From the Committee of Congress at Headquarters
In committee of Congress, Morristown, 25th May, 1780.
Yesterday we were honored with a despatch from Congress, conveying to us their resolutions of the 19th instant, (see page 3) together with a copy of their circular letter of the same date, to the several States, from New-hampshire to Virginia, inclusive.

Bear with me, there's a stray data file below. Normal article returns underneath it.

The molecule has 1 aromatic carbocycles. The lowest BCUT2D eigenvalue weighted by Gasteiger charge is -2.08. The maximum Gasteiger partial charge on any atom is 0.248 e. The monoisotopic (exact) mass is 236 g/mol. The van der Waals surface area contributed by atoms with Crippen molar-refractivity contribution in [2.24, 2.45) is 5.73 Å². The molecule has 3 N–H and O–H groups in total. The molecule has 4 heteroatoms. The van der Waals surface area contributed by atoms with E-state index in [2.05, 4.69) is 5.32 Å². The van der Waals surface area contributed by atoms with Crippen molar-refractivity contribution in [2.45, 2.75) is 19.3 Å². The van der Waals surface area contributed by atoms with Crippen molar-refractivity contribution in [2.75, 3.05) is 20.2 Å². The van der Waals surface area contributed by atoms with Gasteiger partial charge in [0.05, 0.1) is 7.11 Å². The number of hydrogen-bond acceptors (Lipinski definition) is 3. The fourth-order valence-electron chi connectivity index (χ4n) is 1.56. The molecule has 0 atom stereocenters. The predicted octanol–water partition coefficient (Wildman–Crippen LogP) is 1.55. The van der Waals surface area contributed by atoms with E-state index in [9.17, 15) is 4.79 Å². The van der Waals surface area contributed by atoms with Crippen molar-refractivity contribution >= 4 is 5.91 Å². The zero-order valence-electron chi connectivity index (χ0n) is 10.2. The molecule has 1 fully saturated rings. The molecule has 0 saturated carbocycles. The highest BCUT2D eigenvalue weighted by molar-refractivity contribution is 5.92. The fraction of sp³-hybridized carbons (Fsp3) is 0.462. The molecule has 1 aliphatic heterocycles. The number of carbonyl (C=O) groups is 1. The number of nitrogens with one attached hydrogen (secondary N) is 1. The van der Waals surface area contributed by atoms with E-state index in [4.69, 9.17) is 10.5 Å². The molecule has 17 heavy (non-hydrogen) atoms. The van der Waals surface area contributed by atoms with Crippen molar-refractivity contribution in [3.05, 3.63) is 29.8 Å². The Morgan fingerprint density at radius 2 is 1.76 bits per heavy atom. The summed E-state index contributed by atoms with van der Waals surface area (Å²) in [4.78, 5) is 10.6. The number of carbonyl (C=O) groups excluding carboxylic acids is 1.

By one of the former we are appointed to assist the commander in chief in drawing out supplies for the Army, and the line of conduct we are to pursue, is pointed out in those subsequent: The whole having been transmitted to your State, together with the circular letter, it is unnecessary to inclose your Excellency a copy. Immediately on the receipt of these papers, we laid them before the commander in chief, and entreated him to signify what supplies were immediately necessary to enable him to move the Army; and to put it in a condition to co-operate vigourously with the shortly expected succour of the great and generous ally of these States. This request we candidly avow, was made more with a view to preserve form in conducting business, than for want of competent information on the subject, that having already been fully detailed us by the General, and others, on former conferences, when acting as a committee of arrangements, he, consequently, had only to refer us to what had been before delivered us, by him and others, and which was in substance as follows. That the Army was five months pay in arrears; That it had seldom, or ever, since it took this cantonment, had more than six days provision in advance; That at present, it is without meat, and has been on half, and on quarter allowance, for some days past; That the commissaries cannot give any assurances of doing more than barely subsisting the troops, from day to day; That even then, they apprehend a want of meat will frequently prevail; That the Army is greatly deficient in camp equipage; That it is destitute of forage, for the few horses which indispensible necessity has required should be maintained in Camp; That it will require several thousand horses to move the Army, so as to promise any effectual operation from it; That the sick in hospitals, have not a sufficiency of those articles necessary for their comfort; That carriages in considerable numbers are wanted; That the quarter master general has not a competent number of boats for the use of the Army, in case any offensive operations should take place; That he has no materials for constructing new boats, and carriages, nor even for repairing the old; That as every department of the Army is without money, and not even the shadow of credit left, consequently no article, however necessary, can be procured; That the transportation even of the inadequate supply of flour, forage, and other articles hitherto furnished by the States, is at a stand; That very few of the recruits required by the act of Congress, of the 9th of February last, have arrived; That from information received, there is no prospect that any considerable number will timely engage in the service, on voluntary inlistment; That by the expiration of the terms for which men were engaged, deaths and desertions, the Army is so greatly reduced, that it does not afford a probable prospect of its acting with any degree of efficacy on merely defensive operations; That the patience of the soldiery, who have endured every degree of conceivable hardship, and borne it with fortitude, and perseverance, beyond the expectations of the most sanguine, is on the point of being exhausted; That a spirit of discontent is encouraged by the arts of the enemy, whose emissaries hold up in printed papers, distributed among the soldiery, the most flattering prospects and promises, to enduce them to desert their coulours: The evidence given us in support of this detail of facts, has been fully corroborated by our own observations and enquiry; and painful as the contemplation of the distresses our country labours under, may be; we conceive it would have been inconsistent with our duty to have palliated, or disguised them, in an address to the constituents of that body under whose authority we act; as they ought, in our opinion, to be fully informed: For it is to them, this committee is directed to apply, and on them every reliance for relief and assistance must rest, in this very critical and important moment: But so far are we from desponding under this variety of embarrassment, that we reflect with satisfaction, the result of conviction, that the country is not destitute of the resources necessary to enable its Army to act with vigour, and to second the views of our illustrious ally; and that the legislative and executive powers of your State, impressed, as they are, with a just sense of the magnitude of the object, are equally desirous, as capable, of drawing them forth.